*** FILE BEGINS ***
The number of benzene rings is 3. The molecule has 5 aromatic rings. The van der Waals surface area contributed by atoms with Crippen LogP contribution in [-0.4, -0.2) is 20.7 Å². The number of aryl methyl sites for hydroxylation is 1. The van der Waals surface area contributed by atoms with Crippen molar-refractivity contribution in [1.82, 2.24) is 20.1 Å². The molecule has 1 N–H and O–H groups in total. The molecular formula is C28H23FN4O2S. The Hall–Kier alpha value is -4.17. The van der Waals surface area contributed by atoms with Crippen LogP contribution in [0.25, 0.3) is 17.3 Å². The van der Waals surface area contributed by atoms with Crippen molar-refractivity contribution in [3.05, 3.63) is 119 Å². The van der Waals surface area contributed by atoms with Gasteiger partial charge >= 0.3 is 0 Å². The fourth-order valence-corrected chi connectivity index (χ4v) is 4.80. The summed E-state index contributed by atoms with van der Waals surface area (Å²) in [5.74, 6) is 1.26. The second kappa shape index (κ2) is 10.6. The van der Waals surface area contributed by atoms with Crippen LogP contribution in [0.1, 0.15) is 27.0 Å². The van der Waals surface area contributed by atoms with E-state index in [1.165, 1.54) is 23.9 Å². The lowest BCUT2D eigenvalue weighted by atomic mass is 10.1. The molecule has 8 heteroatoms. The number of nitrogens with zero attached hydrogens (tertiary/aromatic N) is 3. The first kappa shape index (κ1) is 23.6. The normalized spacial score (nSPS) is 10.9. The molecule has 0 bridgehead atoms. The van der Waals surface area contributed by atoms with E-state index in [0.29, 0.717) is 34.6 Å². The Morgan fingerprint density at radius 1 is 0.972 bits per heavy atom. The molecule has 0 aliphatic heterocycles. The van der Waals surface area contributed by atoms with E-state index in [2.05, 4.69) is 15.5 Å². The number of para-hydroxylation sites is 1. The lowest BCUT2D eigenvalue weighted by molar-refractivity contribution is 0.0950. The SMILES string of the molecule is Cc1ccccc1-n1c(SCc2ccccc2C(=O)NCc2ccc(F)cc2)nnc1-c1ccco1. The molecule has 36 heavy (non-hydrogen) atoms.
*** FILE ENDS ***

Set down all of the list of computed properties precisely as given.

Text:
The number of benzene rings is 3. The molecule has 5 aromatic rings. The van der Waals surface area contributed by atoms with Crippen LogP contribution in [-0.4, -0.2) is 20.7 Å². The number of aryl methyl sites for hydroxylation is 1. The van der Waals surface area contributed by atoms with Crippen molar-refractivity contribution in [1.82, 2.24) is 20.1 Å². The molecule has 1 N–H and O–H groups in total. The molecular formula is C28H23FN4O2S. The Hall–Kier alpha value is -4.17. The van der Waals surface area contributed by atoms with Crippen LogP contribution in [0.25, 0.3) is 17.3 Å². The van der Waals surface area contributed by atoms with Crippen molar-refractivity contribution in [3.05, 3.63) is 119 Å². The van der Waals surface area contributed by atoms with Gasteiger partial charge >= 0.3 is 0 Å². The fourth-order valence-corrected chi connectivity index (χ4v) is 4.80. The summed E-state index contributed by atoms with van der Waals surface area (Å²) in [5.74, 6) is 1.26. The second kappa shape index (κ2) is 10.6. The van der Waals surface area contributed by atoms with Crippen LogP contribution in [0.1, 0.15) is 27.0 Å². The van der Waals surface area contributed by atoms with E-state index in [1.165, 1.54) is 23.9 Å². The lowest BCUT2D eigenvalue weighted by atomic mass is 10.1. The molecule has 8 heteroatoms. The number of nitrogens with zero attached hydrogens (tertiary/aromatic N) is 3. The first kappa shape index (κ1) is 23.6. The normalized spacial score (nSPS) is 10.9. The molecule has 0 bridgehead atoms. The van der Waals surface area contributed by atoms with E-state index in [0.29, 0.717) is 34.6 Å². The Morgan fingerprint density at radius 1 is 0.972 bits per heavy atom. The molecule has 0 aliphatic heterocycles. The van der Waals surface area contributed by atoms with E-state index in [2.05, 4.69) is 15.5 Å². The number of para-hydroxylation sites is 1. The lowest BCUT2D eigenvalue weighted by molar-refractivity contribution is 0.0950. The SMILES string of the molecule is Cc1ccccc1-n1c(SCc2ccccc2C(=O)NCc2ccc(F)cc2)nnc1-c1ccco1. The molecule has 36 heavy (non-hydrogen) atoms.